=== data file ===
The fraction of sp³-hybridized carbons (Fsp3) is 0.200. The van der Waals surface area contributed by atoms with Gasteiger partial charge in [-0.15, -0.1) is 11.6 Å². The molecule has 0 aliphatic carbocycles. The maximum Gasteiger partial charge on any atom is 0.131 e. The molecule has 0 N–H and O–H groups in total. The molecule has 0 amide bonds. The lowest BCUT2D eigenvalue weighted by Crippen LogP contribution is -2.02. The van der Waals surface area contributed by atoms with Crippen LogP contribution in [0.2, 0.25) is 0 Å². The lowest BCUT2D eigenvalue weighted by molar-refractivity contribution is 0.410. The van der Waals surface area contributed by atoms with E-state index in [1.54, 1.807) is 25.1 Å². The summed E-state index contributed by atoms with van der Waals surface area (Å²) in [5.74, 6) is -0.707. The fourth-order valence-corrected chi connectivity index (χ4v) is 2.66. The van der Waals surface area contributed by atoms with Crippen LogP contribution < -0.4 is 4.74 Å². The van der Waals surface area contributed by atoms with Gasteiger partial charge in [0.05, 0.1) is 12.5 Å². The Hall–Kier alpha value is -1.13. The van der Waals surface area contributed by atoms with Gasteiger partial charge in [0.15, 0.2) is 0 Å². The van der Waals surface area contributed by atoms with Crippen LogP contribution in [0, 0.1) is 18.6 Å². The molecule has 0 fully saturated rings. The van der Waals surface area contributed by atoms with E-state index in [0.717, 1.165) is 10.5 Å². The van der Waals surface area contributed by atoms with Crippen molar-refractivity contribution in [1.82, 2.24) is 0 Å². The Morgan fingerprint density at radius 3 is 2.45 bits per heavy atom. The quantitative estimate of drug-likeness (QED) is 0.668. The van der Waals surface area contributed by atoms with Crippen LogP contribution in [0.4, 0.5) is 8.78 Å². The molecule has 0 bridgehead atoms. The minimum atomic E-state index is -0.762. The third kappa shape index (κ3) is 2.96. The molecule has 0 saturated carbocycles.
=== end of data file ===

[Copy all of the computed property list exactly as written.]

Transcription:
The fraction of sp³-hybridized carbons (Fsp3) is 0.200. The van der Waals surface area contributed by atoms with Gasteiger partial charge in [-0.15, -0.1) is 11.6 Å². The molecule has 0 aliphatic carbocycles. The maximum Gasteiger partial charge on any atom is 0.131 e. The molecule has 0 N–H and O–H groups in total. The molecule has 0 amide bonds. The lowest BCUT2D eigenvalue weighted by Crippen LogP contribution is -2.02. The van der Waals surface area contributed by atoms with Crippen LogP contribution in [0.2, 0.25) is 0 Å². The lowest BCUT2D eigenvalue weighted by molar-refractivity contribution is 0.410. The van der Waals surface area contributed by atoms with E-state index in [1.54, 1.807) is 25.1 Å². The summed E-state index contributed by atoms with van der Waals surface area (Å²) in [5.74, 6) is -0.707. The fourth-order valence-corrected chi connectivity index (χ4v) is 2.66. The van der Waals surface area contributed by atoms with Crippen LogP contribution < -0.4 is 4.74 Å². The van der Waals surface area contributed by atoms with Gasteiger partial charge in [0.05, 0.1) is 12.5 Å². The Hall–Kier alpha value is -1.13. The van der Waals surface area contributed by atoms with Gasteiger partial charge in [0.15, 0.2) is 0 Å². The van der Waals surface area contributed by atoms with Crippen LogP contribution in [0, 0.1) is 18.6 Å². The molecule has 0 fully saturated rings. The van der Waals surface area contributed by atoms with E-state index in [0.717, 1.165) is 10.5 Å². The van der Waals surface area contributed by atoms with Crippen molar-refractivity contribution in [1.82, 2.24) is 0 Å². The Morgan fingerprint density at radius 3 is 2.45 bits per heavy atom. The quantitative estimate of drug-likeness (QED) is 0.668. The van der Waals surface area contributed by atoms with Crippen LogP contribution in [0.4, 0.5) is 8.78 Å². The molecule has 0 bridgehead atoms. The minimum atomic E-state index is -0.762. The third kappa shape index (κ3) is 2.96. The molecule has 0 saturated carbocycles.